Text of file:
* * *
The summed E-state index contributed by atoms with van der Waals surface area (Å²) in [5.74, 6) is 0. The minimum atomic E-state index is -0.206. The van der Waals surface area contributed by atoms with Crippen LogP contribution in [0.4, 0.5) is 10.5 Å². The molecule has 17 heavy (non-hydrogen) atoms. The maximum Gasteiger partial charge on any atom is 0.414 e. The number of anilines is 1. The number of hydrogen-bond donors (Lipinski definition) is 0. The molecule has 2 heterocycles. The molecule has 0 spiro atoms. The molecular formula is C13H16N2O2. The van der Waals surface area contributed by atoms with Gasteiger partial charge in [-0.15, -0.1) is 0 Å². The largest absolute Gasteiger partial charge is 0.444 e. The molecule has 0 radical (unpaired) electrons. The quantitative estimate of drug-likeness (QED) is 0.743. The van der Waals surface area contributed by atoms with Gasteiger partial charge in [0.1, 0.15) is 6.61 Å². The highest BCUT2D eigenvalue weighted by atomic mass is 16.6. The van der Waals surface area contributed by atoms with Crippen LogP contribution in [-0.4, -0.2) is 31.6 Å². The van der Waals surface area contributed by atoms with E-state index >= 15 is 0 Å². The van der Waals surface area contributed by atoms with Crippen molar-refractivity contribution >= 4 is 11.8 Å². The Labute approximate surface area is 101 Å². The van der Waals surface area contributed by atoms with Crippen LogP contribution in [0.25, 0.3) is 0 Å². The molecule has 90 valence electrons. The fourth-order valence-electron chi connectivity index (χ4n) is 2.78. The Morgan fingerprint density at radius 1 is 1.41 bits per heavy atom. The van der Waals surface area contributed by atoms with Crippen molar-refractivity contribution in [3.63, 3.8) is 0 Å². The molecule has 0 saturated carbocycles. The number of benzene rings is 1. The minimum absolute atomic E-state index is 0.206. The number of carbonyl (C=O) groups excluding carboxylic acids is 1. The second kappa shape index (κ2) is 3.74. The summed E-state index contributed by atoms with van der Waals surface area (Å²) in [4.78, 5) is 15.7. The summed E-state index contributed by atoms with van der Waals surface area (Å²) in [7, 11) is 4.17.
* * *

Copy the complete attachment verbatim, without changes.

The summed E-state index contributed by atoms with van der Waals surface area (Å²) in [5.74, 6) is 0. The minimum atomic E-state index is -0.206. The van der Waals surface area contributed by atoms with Crippen LogP contribution in [0.4, 0.5) is 10.5 Å². The molecule has 17 heavy (non-hydrogen) atoms. The maximum Gasteiger partial charge on any atom is 0.414 e. The number of anilines is 1. The number of hydrogen-bond donors (Lipinski definition) is 0. The molecule has 2 heterocycles. The molecule has 0 spiro atoms. The molecular formula is C13H16N2O2. The van der Waals surface area contributed by atoms with Gasteiger partial charge in [-0.15, -0.1) is 0 Å². The largest absolute Gasteiger partial charge is 0.444 e. The molecule has 0 radical (unpaired) electrons. The quantitative estimate of drug-likeness (QED) is 0.743. The van der Waals surface area contributed by atoms with Gasteiger partial charge in [0.1, 0.15) is 6.61 Å². The highest BCUT2D eigenvalue weighted by atomic mass is 16.6. The van der Waals surface area contributed by atoms with Crippen LogP contribution in [-0.4, -0.2) is 31.6 Å². The van der Waals surface area contributed by atoms with E-state index >= 15 is 0 Å². The van der Waals surface area contributed by atoms with Crippen molar-refractivity contribution >= 4 is 11.8 Å². The Labute approximate surface area is 101 Å². The van der Waals surface area contributed by atoms with Crippen LogP contribution in [0.25, 0.3) is 0 Å². The molecule has 90 valence electrons. The fourth-order valence-electron chi connectivity index (χ4n) is 2.78. The Morgan fingerprint density at radius 1 is 1.41 bits per heavy atom. The van der Waals surface area contributed by atoms with Crippen molar-refractivity contribution in [3.63, 3.8) is 0 Å². The molecule has 0 saturated carbocycles. The number of benzene rings is 1. The minimum absolute atomic E-state index is 0.206. The number of carbonyl (C=O) groups excluding carboxylic acids is 1. The second kappa shape index (κ2) is 3.74. The summed E-state index contributed by atoms with van der Waals surface area (Å²) in [4.78, 5) is 15.7. The summed E-state index contributed by atoms with van der Waals surface area (Å²) in [7, 11) is 4.17.